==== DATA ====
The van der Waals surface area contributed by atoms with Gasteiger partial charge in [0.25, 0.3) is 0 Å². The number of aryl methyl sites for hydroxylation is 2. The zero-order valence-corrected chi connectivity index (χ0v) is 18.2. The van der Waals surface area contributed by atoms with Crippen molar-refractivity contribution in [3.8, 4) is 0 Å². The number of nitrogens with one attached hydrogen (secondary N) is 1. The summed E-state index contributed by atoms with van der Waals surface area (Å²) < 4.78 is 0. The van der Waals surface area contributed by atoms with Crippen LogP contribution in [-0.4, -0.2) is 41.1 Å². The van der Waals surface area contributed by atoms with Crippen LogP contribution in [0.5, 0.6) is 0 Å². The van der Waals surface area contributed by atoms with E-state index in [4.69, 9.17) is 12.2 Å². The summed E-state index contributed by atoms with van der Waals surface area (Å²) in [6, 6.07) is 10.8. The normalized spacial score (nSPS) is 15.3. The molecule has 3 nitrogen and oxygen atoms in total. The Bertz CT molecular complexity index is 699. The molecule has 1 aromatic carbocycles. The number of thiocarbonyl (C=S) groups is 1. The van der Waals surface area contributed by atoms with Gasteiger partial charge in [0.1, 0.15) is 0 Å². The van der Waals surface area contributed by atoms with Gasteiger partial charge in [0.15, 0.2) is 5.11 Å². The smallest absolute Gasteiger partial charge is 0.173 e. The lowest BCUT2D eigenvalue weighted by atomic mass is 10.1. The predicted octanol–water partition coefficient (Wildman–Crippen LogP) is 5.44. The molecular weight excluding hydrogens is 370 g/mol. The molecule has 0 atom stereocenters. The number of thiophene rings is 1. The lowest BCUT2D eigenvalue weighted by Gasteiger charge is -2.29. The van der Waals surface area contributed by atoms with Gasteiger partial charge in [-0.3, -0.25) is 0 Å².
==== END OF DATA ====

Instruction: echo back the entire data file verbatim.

The van der Waals surface area contributed by atoms with Gasteiger partial charge in [0.25, 0.3) is 0 Å². The number of aryl methyl sites for hydroxylation is 2. The zero-order valence-corrected chi connectivity index (χ0v) is 18.2. The van der Waals surface area contributed by atoms with Crippen molar-refractivity contribution in [3.8, 4) is 0 Å². The number of nitrogens with one attached hydrogen (secondary N) is 1. The summed E-state index contributed by atoms with van der Waals surface area (Å²) < 4.78 is 0. The van der Waals surface area contributed by atoms with Crippen LogP contribution in [-0.4, -0.2) is 41.1 Å². The van der Waals surface area contributed by atoms with Crippen LogP contribution in [0.5, 0.6) is 0 Å². The van der Waals surface area contributed by atoms with E-state index in [4.69, 9.17) is 12.2 Å². The summed E-state index contributed by atoms with van der Waals surface area (Å²) in [6, 6.07) is 10.8. The normalized spacial score (nSPS) is 15.3. The molecule has 3 nitrogen and oxygen atoms in total. The Bertz CT molecular complexity index is 699. The molecule has 1 aromatic carbocycles. The number of thiocarbonyl (C=S) groups is 1. The van der Waals surface area contributed by atoms with Gasteiger partial charge in [0.1, 0.15) is 0 Å². The van der Waals surface area contributed by atoms with Gasteiger partial charge in [0.15, 0.2) is 5.11 Å². The smallest absolute Gasteiger partial charge is 0.173 e. The lowest BCUT2D eigenvalue weighted by atomic mass is 10.1. The predicted octanol–water partition coefficient (Wildman–Crippen LogP) is 5.44. The molecular weight excluding hydrogens is 370 g/mol. The molecule has 0 atom stereocenters. The number of thiophene rings is 1. The lowest BCUT2D eigenvalue weighted by Gasteiger charge is -2.29. The van der Waals surface area contributed by atoms with Gasteiger partial charge in [-0.3, -0.25) is 0 Å².